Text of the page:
Latin rappers turning it up by Mario Tarradell

It was the beginning of the '90s. Rap music had already established itself as an artistically and commercially viable genre thanks to fierce MCs such as Run-D.M.C., L.L. Cool J and Public Enemy. The platform and its mike were red-hot and ready for anything.

Enter Gerardo Mejia, who dropped his lastname and filmed his own video for "Rico Suave," a silly but catchy Spanglish ditty where the Ecuador-born rapper rhymes about his manly delights. The song shot to No. 7 on the pop charts. Cuba's Ulpiano Sergio Reyes - better known as Mellow Man Ace - hit it big shortly before Gerardo with "Mentirosa, "an urban lament about a lying vixen. At the same time, Kid Frost, born Arturo Molina Jr. in Los Angeles, was on the map with the brooding "La Raza."

The Latin rap movement had begun.

"It was the right time," says the 35-year-old Mr. Mejia, now an artist and repertoire executive for Interscope Records. "Rap was taking that crossover to the pop world. You were hearing it on radio. With the population of Latinos in the United States, it was only [natural]. I was recording. . . . Then Mellow came out with "Mentirosa.' He had the underground edge. And Frost was getting played more on hip-hop stations."

But the bandana-wearing Gerardo and his bilingual cronies couldn't have predicted the impact and longevity of Latino rappers in both the mainstream and Latin music industries. today, a decade after the Latin rap launch, thestakes are even higher with rap's chart domination.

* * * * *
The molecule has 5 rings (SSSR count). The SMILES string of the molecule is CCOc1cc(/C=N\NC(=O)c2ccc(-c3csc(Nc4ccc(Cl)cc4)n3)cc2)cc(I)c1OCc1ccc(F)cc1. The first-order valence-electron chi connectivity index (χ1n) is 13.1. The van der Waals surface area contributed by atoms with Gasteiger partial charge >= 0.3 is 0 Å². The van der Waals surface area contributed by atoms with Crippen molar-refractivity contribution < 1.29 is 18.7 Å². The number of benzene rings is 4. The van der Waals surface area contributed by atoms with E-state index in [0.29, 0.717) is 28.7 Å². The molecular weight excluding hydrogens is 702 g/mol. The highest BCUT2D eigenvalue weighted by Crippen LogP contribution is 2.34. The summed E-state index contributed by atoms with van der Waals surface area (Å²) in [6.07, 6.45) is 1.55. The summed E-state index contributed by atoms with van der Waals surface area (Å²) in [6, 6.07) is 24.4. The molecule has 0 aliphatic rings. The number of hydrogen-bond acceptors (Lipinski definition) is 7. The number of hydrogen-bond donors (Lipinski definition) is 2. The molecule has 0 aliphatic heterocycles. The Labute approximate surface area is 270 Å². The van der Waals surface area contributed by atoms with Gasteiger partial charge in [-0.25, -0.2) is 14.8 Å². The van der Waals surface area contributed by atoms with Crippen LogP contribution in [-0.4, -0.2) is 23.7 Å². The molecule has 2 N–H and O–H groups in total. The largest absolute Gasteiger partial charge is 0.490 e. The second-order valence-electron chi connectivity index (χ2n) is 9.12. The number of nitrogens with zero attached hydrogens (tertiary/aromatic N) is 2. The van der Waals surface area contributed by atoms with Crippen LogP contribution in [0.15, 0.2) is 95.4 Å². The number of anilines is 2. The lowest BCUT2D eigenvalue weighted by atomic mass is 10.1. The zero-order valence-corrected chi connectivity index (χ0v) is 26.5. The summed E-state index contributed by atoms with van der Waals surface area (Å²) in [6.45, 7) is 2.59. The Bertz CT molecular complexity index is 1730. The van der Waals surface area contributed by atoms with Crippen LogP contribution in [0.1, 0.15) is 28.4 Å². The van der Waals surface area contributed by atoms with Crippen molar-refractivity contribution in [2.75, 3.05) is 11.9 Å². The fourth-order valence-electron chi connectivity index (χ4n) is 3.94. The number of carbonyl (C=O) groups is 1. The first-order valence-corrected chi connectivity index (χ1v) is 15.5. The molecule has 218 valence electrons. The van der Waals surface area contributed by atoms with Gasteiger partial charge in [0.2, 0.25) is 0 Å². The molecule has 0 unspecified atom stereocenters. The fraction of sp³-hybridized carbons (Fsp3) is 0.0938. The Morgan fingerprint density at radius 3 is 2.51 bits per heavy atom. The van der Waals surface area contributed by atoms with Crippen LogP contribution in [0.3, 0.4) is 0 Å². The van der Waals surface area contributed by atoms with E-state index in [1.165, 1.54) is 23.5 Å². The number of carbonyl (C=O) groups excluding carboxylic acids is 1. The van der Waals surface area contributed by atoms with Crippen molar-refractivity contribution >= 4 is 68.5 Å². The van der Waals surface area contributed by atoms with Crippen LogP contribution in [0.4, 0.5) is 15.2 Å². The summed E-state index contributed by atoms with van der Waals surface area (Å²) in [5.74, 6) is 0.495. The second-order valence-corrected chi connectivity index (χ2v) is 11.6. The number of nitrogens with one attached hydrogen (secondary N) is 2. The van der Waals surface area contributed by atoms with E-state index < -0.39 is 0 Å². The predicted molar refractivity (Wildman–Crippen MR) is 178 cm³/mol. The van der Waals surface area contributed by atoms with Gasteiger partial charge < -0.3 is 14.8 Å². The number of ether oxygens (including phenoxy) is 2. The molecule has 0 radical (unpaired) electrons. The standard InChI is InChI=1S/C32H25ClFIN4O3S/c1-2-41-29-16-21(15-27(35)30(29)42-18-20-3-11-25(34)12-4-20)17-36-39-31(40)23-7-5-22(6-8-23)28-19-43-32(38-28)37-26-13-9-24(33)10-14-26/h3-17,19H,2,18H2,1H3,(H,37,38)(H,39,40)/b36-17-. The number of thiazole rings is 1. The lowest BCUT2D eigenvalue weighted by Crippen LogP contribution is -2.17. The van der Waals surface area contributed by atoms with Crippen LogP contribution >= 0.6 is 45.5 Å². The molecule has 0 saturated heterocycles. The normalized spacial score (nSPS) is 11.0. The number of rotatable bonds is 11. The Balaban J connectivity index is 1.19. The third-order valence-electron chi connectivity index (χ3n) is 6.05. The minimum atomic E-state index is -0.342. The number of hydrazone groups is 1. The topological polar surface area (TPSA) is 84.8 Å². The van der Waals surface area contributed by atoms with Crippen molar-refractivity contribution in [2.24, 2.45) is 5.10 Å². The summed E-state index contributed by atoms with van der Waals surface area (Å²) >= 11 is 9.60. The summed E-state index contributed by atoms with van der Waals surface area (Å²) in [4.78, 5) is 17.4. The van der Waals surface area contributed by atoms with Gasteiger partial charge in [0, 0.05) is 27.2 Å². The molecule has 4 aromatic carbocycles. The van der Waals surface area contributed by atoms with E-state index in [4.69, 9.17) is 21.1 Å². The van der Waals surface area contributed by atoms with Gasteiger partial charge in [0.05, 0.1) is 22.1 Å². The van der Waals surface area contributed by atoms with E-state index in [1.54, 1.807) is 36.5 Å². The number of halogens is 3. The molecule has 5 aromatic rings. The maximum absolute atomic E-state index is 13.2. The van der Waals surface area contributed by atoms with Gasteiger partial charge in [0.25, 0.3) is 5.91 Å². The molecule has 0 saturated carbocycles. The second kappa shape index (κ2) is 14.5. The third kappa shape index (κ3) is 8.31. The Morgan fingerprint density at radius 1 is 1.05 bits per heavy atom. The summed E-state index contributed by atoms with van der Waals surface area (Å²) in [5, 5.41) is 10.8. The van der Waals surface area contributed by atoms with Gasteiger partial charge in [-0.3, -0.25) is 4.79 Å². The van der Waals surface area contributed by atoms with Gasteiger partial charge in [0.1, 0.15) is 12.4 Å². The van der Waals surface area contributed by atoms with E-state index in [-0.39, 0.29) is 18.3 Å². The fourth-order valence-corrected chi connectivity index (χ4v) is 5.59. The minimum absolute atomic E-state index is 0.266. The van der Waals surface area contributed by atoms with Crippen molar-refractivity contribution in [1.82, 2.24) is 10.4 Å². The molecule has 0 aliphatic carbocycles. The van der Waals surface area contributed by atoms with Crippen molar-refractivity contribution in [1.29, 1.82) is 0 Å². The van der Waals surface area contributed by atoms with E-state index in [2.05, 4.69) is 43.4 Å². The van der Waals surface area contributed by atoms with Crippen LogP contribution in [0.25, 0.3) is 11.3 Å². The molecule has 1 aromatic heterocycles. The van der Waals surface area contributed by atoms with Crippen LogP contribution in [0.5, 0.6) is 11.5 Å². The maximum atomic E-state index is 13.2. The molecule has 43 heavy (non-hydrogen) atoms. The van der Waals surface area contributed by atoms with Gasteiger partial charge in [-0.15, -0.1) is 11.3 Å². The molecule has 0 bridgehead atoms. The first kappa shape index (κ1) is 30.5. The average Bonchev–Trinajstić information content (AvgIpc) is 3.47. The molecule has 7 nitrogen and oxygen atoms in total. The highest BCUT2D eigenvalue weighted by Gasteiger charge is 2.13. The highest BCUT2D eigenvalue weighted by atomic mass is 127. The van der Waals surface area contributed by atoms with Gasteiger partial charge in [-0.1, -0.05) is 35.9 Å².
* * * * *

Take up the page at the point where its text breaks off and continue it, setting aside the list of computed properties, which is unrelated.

At the forefront of Latin rap circa 2000 is, of course, the late Christopher Rios, a.k.a. Big Punisher. His death from heart failure Feb. 7 not only left a void in the world of urban rap, but also silenced a 28-year-old promising rapper who had just started to make noise. Big Pun's 1998 debut, the double-platinum Capital Punishment, made him the first Latino solo rapper to sell more than a million albums.

The just-released, highly anticipated follow-up, Yeeeah Baby, debuts at No. 3 on Billboard's pop albums chart this week. Clocking in at almost an hour, the CD showcases Pun's smooth, rapid-fire style, a marvel considering that he reportedly weighed nearly 700 pounds. The first single, "It's So Hard," featuring R&B crooner Donell Jones, is already on R&B radio. Another tune, the percussion-heavy, salsa-tinged "100%," addresses Pun's Puerto Rican heritage with plenty of Latin pride.

Move on over to a Latin station and you might hear cuts from Puerto Rico's Vico C, Panama's El General and New York's Lisa M, who recorded 1999's hard-hitting Y Sobrevivi. The longtime artists are the Latin music industry's biggest success stories in rap. It's quite a feat, actually, considering mainstream Latin music is segmented into three subgenres - pop, regional Mexican and tropical - that leave no room for rap.

Even mainstream rap act Cypress Hill, featuring Mexican-Cuban B-Real (Louis Freese) and Cuban-born Sen Dog (Senen Reyes, brother of Mellow Man Ace), cracked the Latin charts with 1999's Los Grandes Exitos en Espanol. The album contains Spanish-language versions of the group's greatest hits.